This is one of the most disturbing articles I’ve read in a long time. Â Kids as young as 13 being pressured to use steroids. Â In this case, this behavior is going on in South Africa. Â But, there is no reason to believe that this is not occurring right here in the United States.
GROWING numbers of Eastern Cape school sports stars are taking extreme and potentially deadly measures to gain a competitive edge, which in turn is leading to a dramatic increase in severe post- match injuries.
Children as young as 13 are turning to dangerous steroids and other unorthodox methods to "bulk up", so they may become "bigger and better" than their peers and opponents.
Port Elizabeth sports physician Dr Konrad von Hagen, who works with the provincial rugby side and has accompanied the Proteas on tour, said the pressure among young sportsmen was immense.
"I had a parent of a 15-year-old high jumper come to me recently asking me to inject her child with a growth hormone to improve his high jumping skills. I refused, but this is the kind of pressure children are dealing with," Von Hagen said.
Bay bodybuilder and personal trainer Charles Whiteley said he was seeing many teens taking steroids and other growth hormones.
Whiteley said he was recently approached by a 13-year-old for these substances, and also that a top Bay high school rugby coach had admitted to him that he would be giving his own children, who also play this sport, these substances as soon as they reached the age of 14.
Both Von Hagen and Whiteley warned that these measures were not only dangerous to the users, but also to their opponents who did not use the substances. "They make you so aggressive - and a lot bigger - than your peers. If you had to tackle someone in, say, a rugby match, you could seriously injure that person," said Whiteley.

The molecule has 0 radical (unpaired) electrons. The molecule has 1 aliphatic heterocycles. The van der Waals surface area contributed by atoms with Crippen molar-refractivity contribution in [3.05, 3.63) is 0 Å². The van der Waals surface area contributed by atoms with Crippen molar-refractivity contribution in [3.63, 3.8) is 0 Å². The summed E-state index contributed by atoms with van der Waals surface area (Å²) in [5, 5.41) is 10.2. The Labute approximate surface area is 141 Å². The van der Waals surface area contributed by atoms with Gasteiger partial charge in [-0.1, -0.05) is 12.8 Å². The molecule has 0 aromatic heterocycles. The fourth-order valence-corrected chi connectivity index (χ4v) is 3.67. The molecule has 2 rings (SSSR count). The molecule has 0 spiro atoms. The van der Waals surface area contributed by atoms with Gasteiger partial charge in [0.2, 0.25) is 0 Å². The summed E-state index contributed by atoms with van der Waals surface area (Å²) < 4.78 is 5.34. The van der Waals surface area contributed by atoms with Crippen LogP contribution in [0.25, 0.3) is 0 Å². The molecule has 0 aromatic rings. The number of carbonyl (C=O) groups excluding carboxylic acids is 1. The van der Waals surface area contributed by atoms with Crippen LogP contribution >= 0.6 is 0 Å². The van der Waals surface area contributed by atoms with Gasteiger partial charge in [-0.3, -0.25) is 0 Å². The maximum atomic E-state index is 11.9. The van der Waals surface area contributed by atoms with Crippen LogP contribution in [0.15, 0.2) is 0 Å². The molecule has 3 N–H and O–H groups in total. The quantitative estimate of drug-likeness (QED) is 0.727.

Von Hagen has also seen an increase in young players experiencing concussions during matches, with some then ignoring their head injuries to continue playing the sport. In some cases continuous concussions had led to severe cognitive deterioration.
Von Hagen said the only time anyone should push through an injury was "during a World Cup final - no youngster should play any sport with any injury".
He had noticed a dramatic increase in teens taking steroids and other supplements to give them a competitive edge. Many were unaware steroids had adverse effects, especially when used by youngsters, and these could include anything from heart problems to future infertility.
Whiteley said steroids and other growth hormones could cause muscles to grow stronger than the tendons, causing the tendons to snap.
Supporting the habit was very expensive, he said: "You can pay from US$130 to US$520 per month."
He added that substance abuse of this nature was more prevalent in schools where sport was an integral part of the school's heritage.
He admitted he himself had fallen victim to steroids when he was younger and felt lucky to have survived the experience. "Kids don't know how dangerous they are."
Von Hagen said pressure from parents, schools and peers all led to premature weight workouts by pupils in the gym. "The kids are going too 'big' too soon." Using heavy weights at too young an age could stunt youngsters' growth."
Kyle Barton, a biokineticist who started the Pearson Sport Science Institute and manages the conditioning of high school athletes, has also seen a "progressive increase" in teens participating in excessive gym or fitness routines. "I've heard of more and more youngsters using and abusing substances or supplements to improve performance and, in some cases, I've seen it."
Three major aspects drove youngsters to go to these extremes, he said. These wereÂ commercial sources like magazines, TV, ads and movies; environment and peer pressure, which drove young athletes to "do what is needed to get into the team"; and pressure from parents.